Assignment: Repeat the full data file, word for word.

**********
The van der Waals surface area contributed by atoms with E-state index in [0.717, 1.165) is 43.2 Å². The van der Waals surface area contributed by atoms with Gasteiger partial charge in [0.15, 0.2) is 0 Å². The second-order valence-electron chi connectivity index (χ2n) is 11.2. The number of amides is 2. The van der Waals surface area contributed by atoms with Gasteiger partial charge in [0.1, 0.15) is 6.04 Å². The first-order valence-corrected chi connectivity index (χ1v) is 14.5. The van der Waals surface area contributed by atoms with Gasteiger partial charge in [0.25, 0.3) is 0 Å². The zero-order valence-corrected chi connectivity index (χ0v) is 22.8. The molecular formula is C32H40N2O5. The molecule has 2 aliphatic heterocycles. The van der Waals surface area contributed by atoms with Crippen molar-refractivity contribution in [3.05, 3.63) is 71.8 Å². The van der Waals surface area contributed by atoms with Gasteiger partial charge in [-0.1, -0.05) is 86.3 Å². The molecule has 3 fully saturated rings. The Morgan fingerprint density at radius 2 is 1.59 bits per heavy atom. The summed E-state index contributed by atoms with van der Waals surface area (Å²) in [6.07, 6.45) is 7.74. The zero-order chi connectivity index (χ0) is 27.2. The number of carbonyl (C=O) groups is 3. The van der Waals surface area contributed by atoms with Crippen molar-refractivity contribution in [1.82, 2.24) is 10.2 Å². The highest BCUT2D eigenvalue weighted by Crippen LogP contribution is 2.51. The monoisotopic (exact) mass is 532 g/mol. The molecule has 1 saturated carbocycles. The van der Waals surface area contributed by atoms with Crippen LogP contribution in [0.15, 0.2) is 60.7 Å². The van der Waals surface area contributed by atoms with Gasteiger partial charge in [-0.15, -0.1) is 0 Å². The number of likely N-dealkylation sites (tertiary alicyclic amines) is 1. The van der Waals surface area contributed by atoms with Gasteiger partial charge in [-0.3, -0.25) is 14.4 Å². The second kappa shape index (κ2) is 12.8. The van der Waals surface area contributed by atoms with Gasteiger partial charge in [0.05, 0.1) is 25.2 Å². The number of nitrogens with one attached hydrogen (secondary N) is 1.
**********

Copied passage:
The van der Waals surface area contributed by atoms with E-state index in [0.717, 1.165) is 43.2 Å². The van der Waals surface area contributed by atoms with Gasteiger partial charge in [0.15, 0.2) is 0 Å². The second-order valence-electron chi connectivity index (χ2n) is 11.2. The number of amides is 2. The van der Waals surface area contributed by atoms with Gasteiger partial charge in [0.1, 0.15) is 6.04 Å². The first-order valence-corrected chi connectivity index (χ1v) is 14.5. The van der Waals surface area contributed by atoms with Gasteiger partial charge in [0.25, 0.3) is 0 Å². The zero-order valence-corrected chi connectivity index (χ0v) is 22.8. The molecular formula is C32H40N2O5. The molecule has 2 aliphatic heterocycles. The van der Waals surface area contributed by atoms with Crippen molar-refractivity contribution in [3.05, 3.63) is 71.8 Å². The van der Waals surface area contributed by atoms with Gasteiger partial charge in [-0.1, -0.05) is 86.3 Å². The molecule has 3 fully saturated rings. The Morgan fingerprint density at radius 2 is 1.59 bits per heavy atom. The summed E-state index contributed by atoms with van der Waals surface area (Å²) in [6.07, 6.45) is 7.74. The zero-order chi connectivity index (χ0) is 27.2. The number of carbonyl (C=O) groups is 3. The van der Waals surface area contributed by atoms with Crippen molar-refractivity contribution in [1.82, 2.24) is 10.2 Å². The highest BCUT2D eigenvalue weighted by Crippen LogP contribution is 2.51. The monoisotopic (exact) mass is 532 g/mol. The molecule has 1 saturated carbocycles. The van der Waals surface area contributed by atoms with Crippen LogP contribution in [0.15, 0.2) is 60.7 Å². The van der Waals surface area contributed by atoms with Gasteiger partial charge in [-0.15, -0.1) is 0 Å². The number of likely N-dealkylation sites (tertiary alicyclic amines) is 1. The van der Waals surface area contributed by atoms with Gasteiger partial charge in [-0.3, -0.25) is 14.4 Å². The second kappa shape index (κ2) is 12.8. The van der Waals surface area contributed by atoms with Gasteiger partial charge in [0.05, 0.1) is 25.2 Å². The number of nitrogens with one attached hydrogen (secondary N) is 1.